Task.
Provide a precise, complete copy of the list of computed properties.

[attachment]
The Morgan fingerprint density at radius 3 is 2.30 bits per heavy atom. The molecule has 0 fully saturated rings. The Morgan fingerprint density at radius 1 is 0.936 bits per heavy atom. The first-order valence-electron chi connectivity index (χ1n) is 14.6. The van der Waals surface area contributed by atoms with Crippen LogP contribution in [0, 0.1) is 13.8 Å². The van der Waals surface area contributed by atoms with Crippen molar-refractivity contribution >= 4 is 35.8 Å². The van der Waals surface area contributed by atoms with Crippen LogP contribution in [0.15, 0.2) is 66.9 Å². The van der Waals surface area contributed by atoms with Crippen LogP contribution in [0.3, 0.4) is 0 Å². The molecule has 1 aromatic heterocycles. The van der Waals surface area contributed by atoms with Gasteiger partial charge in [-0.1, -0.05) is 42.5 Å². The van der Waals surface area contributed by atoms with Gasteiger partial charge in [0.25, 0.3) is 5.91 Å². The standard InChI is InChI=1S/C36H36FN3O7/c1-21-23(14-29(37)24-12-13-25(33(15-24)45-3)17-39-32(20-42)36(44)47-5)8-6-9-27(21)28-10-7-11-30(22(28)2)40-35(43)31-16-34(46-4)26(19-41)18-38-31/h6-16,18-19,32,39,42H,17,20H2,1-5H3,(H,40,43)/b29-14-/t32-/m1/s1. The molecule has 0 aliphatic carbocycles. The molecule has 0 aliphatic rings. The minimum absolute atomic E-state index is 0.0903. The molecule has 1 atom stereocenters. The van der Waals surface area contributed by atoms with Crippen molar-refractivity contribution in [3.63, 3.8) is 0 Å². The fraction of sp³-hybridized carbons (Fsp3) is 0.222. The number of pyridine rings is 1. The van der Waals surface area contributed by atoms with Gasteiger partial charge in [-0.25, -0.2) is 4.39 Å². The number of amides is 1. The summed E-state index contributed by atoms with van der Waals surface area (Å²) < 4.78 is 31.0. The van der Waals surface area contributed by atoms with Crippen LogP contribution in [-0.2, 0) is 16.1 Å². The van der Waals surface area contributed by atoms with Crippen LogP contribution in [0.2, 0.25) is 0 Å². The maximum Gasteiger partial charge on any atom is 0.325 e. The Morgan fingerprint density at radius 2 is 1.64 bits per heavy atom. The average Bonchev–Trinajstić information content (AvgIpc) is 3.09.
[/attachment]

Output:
The Morgan fingerprint density at radius 3 is 2.30 bits per heavy atom. The molecule has 0 fully saturated rings. The Morgan fingerprint density at radius 1 is 0.936 bits per heavy atom. The first-order valence-electron chi connectivity index (χ1n) is 14.6. The van der Waals surface area contributed by atoms with Crippen LogP contribution in [0, 0.1) is 13.8 Å². The van der Waals surface area contributed by atoms with Crippen molar-refractivity contribution >= 4 is 35.8 Å². The van der Waals surface area contributed by atoms with Crippen LogP contribution in [0.15, 0.2) is 66.9 Å². The van der Waals surface area contributed by atoms with Crippen LogP contribution in [0.3, 0.4) is 0 Å². The molecule has 1 aromatic heterocycles. The van der Waals surface area contributed by atoms with Gasteiger partial charge in [-0.1, -0.05) is 42.5 Å². The van der Waals surface area contributed by atoms with Gasteiger partial charge in [0.25, 0.3) is 5.91 Å². The standard InChI is InChI=1S/C36H36FN3O7/c1-21-23(14-29(37)24-12-13-25(33(15-24)45-3)17-39-32(20-42)36(44)47-5)8-6-9-27(21)28-10-7-11-30(22(28)2)40-35(43)31-16-34(46-4)26(19-41)18-38-31/h6-16,18-19,32,39,42H,17,20H2,1-5H3,(H,40,43)/b29-14-/t32-/m1/s1. The molecule has 0 aliphatic carbocycles. The molecule has 0 aliphatic rings. The minimum absolute atomic E-state index is 0.0903. The molecule has 1 atom stereocenters. The van der Waals surface area contributed by atoms with Crippen molar-refractivity contribution in [3.63, 3.8) is 0 Å². The fraction of sp³-hybridized carbons (Fsp3) is 0.222. The number of pyridine rings is 1. The van der Waals surface area contributed by atoms with Gasteiger partial charge in [-0.25, -0.2) is 4.39 Å². The number of amides is 1. The summed E-state index contributed by atoms with van der Waals surface area (Å²) < 4.78 is 31.0. The van der Waals surface area contributed by atoms with Crippen LogP contribution in [-0.2, 0) is 16.1 Å². The van der Waals surface area contributed by atoms with Crippen LogP contribution in [0.2, 0.25) is 0 Å². The maximum Gasteiger partial charge on any atom is 0.325 e. The Morgan fingerprint density at radius 2 is 1.64 bits per heavy atom. The average Bonchev–Trinajstić information content (AvgIpc) is 3.09.